5) to debug your MapReduce with Chrome for instance you open the Source scripts tab of Chrome, you do “Ctrl+0” and you type your MapReduce name to open the script and set a breakpoint. If you change the script in the textarea of the MapReduce, it’s important to save the script, close the Chrome Developper (F12), and reopen it (F12) in order to Chrome refresh the script in the Source panel.

    > My end verdict is that this program has undeniable potential but at the moment there is just too many teething problems to really test any Map Reduces correctly.

    I think the problem is the documentation too, but before doing that, I would like finish my development.

    Don’t hesitate to create issue with your problem at

    Regards Angelo

    1. Yes don’t waste your time with IE, if they ever even get a debugger that works properly.

      Awesome yeah, though if the documentation just added how to set up maybe a test envo for non-java people it could be really awesome for those who wanna break it :P. I do understand you wanna finish your development so I will wait in anticipation, I think this will be a good tool.

      Yea JQuery has removed a lot of functionality which they saw as useless, browser being one, since it was so unreliable.

      Ah ok; about point 5, does that go for input documents too? I wanted to test some of the examples with real world test set sizes to test the logic moves within the functions correctly, if I save the MR and reload firebug will it refresh the input?

      I think I will wait until initial development is done until I file issues :), I want to make sure you can focus on the important stuff to get this out.

      Overall, despite being new, it does have the a demo that shows its potential to be awesome so I am really looking forward to it.

    2. Yea requiring a server isn’t the end of the world and I have seen that actually you wanna add database handling to this program, so it seems like a good direction.

      Edited my article around it 🙂

      1. > just added how to set up maybe a test envo for non-java people
        I think the distribution should provide 2 products :

        1) a war to deploy teh webapp on any Java WEB Server.
        2) a jar + bin/sh to start the webapp with embedding jetty (no need to install somme Java Server)

        Once the webapp is stable, I think it should be cool if there are other server like Node.js. If you are interested, you are welcome!

        When I started this project, I had not a server, but it was very simply (you could jiust execute your (one) MapReduce but don’t save it and no debug). I have studied several means to manage files with WebBrowser (like File API, but you need to start your WebBrowser with some parameter to give write access), but server mode was the most powerfull.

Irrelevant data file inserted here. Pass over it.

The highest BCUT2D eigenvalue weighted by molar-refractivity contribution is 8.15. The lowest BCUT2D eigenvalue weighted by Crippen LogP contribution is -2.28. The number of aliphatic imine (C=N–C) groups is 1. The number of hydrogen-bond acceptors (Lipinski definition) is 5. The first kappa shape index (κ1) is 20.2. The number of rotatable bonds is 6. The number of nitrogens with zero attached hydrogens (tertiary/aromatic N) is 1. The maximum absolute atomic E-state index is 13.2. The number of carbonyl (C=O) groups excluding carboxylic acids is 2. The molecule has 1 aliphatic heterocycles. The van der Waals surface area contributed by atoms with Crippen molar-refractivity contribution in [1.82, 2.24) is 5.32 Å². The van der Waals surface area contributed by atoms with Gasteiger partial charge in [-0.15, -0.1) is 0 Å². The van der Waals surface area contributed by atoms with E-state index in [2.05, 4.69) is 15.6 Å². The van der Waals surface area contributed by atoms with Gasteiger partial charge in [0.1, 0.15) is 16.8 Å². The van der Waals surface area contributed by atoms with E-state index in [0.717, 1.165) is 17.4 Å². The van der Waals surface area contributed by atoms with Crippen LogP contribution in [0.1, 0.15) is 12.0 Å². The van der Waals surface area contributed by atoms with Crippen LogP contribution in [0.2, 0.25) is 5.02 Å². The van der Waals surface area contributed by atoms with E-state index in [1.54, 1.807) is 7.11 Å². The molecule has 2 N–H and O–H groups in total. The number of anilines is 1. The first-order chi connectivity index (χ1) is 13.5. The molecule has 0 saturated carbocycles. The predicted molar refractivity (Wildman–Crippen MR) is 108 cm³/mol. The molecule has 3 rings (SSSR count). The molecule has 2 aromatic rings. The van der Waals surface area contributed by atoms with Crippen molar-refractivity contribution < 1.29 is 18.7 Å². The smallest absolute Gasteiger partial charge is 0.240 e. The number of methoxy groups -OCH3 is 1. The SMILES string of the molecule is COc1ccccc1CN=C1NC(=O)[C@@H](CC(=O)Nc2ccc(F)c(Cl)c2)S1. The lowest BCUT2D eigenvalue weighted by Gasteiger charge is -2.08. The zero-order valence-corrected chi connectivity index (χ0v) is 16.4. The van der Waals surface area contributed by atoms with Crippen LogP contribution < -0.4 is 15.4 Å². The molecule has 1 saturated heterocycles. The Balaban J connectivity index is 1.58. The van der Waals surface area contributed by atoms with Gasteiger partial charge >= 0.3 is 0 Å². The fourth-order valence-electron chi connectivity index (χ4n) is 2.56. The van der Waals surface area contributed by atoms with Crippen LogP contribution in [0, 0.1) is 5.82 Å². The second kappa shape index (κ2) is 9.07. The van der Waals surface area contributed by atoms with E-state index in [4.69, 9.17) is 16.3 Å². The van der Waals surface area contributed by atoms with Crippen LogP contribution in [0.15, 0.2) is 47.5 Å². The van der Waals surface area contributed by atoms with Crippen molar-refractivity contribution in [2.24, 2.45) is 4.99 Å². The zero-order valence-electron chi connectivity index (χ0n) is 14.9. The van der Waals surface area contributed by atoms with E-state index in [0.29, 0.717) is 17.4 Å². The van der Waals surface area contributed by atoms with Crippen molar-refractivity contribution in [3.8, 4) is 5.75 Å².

My idea is too share MapReduce between people. In a forum, you post “I have a problem with MapReduce, please see my MapReduce and you post a link to the online webapp, like for Javascript).

        Do you think None server mode is important?

    3. I would definitely be interested in making a PHP plugin for it (that’s my main language atm).

      None server mode isn’t important if those are your plans. A lite version later on when the full version is up can be made for that.

      A JSFiddle edition would be a killer and not just for MongoDB, people could make plugins for stuff like Hadoop and that.

      Yea, this definitely sounds good :).

      1. > A JSFiddle edition would be a killer and not just for MongoDB, people could make plugins for stuff like Hadoop and that.
        Cool, I’m happy my idea please you.

        To manage that, DB should be managed to persist the MapReduce on the DB (and not on the FileSystem like today).

        > A lite version later on when the full version is up can be made for that.
        Yes sI thought that too. For the moment I decide to manage only server mode.

        PHP plugin should be very cool, but I think you should wait that code become stable because the server side should change a little, but if you want you can start something and I will give you right if you wish on my GitHub.

    4. I’ll do as you say and wait for the code to soldify 🙂 the API will probably change a lot over the coming weeks/months.

    1. Nice, it is not as advanced but it is still pretty nice, thanks for the share 🙂 I might do an article on it when I get a chance